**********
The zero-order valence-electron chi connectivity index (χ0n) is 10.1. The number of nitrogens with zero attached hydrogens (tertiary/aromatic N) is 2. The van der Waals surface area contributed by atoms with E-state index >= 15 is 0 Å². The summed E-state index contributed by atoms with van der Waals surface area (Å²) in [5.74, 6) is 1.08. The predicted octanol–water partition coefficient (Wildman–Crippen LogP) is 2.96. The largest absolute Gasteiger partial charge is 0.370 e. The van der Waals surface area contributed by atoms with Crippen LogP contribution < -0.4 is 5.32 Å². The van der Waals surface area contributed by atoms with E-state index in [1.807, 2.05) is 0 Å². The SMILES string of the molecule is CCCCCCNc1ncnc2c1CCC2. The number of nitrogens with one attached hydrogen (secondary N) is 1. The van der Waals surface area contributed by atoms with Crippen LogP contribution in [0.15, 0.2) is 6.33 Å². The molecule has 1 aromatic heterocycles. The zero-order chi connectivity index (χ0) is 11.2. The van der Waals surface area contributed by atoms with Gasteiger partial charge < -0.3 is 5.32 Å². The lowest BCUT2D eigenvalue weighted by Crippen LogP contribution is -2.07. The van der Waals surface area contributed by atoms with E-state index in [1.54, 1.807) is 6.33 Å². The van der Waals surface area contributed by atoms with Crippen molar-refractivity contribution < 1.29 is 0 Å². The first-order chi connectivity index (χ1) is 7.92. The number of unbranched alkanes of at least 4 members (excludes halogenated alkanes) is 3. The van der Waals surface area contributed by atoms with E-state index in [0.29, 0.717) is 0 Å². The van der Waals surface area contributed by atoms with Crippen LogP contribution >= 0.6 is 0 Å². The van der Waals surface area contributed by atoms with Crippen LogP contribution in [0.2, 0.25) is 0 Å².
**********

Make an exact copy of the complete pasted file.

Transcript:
The zero-order valence-electron chi connectivity index (χ0n) is 10.1. The number of nitrogens with zero attached hydrogens (tertiary/aromatic N) is 2. The van der Waals surface area contributed by atoms with E-state index >= 15 is 0 Å². The summed E-state index contributed by atoms with van der Waals surface area (Å²) in [5.74, 6) is 1.08. The predicted octanol–water partition coefficient (Wildman–Crippen LogP) is 2.96. The largest absolute Gasteiger partial charge is 0.370 e. The van der Waals surface area contributed by atoms with Crippen LogP contribution < -0.4 is 5.32 Å². The van der Waals surface area contributed by atoms with E-state index in [1.807, 2.05) is 0 Å². The SMILES string of the molecule is CCCCCCNc1ncnc2c1CCC2. The number of nitrogens with one attached hydrogen (secondary N) is 1. The van der Waals surface area contributed by atoms with Crippen LogP contribution in [0.15, 0.2) is 6.33 Å². The molecule has 1 aromatic heterocycles. The zero-order chi connectivity index (χ0) is 11.2. The van der Waals surface area contributed by atoms with Gasteiger partial charge < -0.3 is 5.32 Å². The lowest BCUT2D eigenvalue weighted by Crippen LogP contribution is -2.07. The van der Waals surface area contributed by atoms with E-state index in [1.54, 1.807) is 6.33 Å². The van der Waals surface area contributed by atoms with Crippen molar-refractivity contribution < 1.29 is 0 Å². The first-order chi connectivity index (χ1) is 7.92. The number of unbranched alkanes of at least 4 members (excludes halogenated alkanes) is 3. The van der Waals surface area contributed by atoms with E-state index in [0.29, 0.717) is 0 Å². The van der Waals surface area contributed by atoms with Crippen LogP contribution >= 0.6 is 0 Å². The van der Waals surface area contributed by atoms with Crippen LogP contribution in [0.2, 0.25) is 0 Å².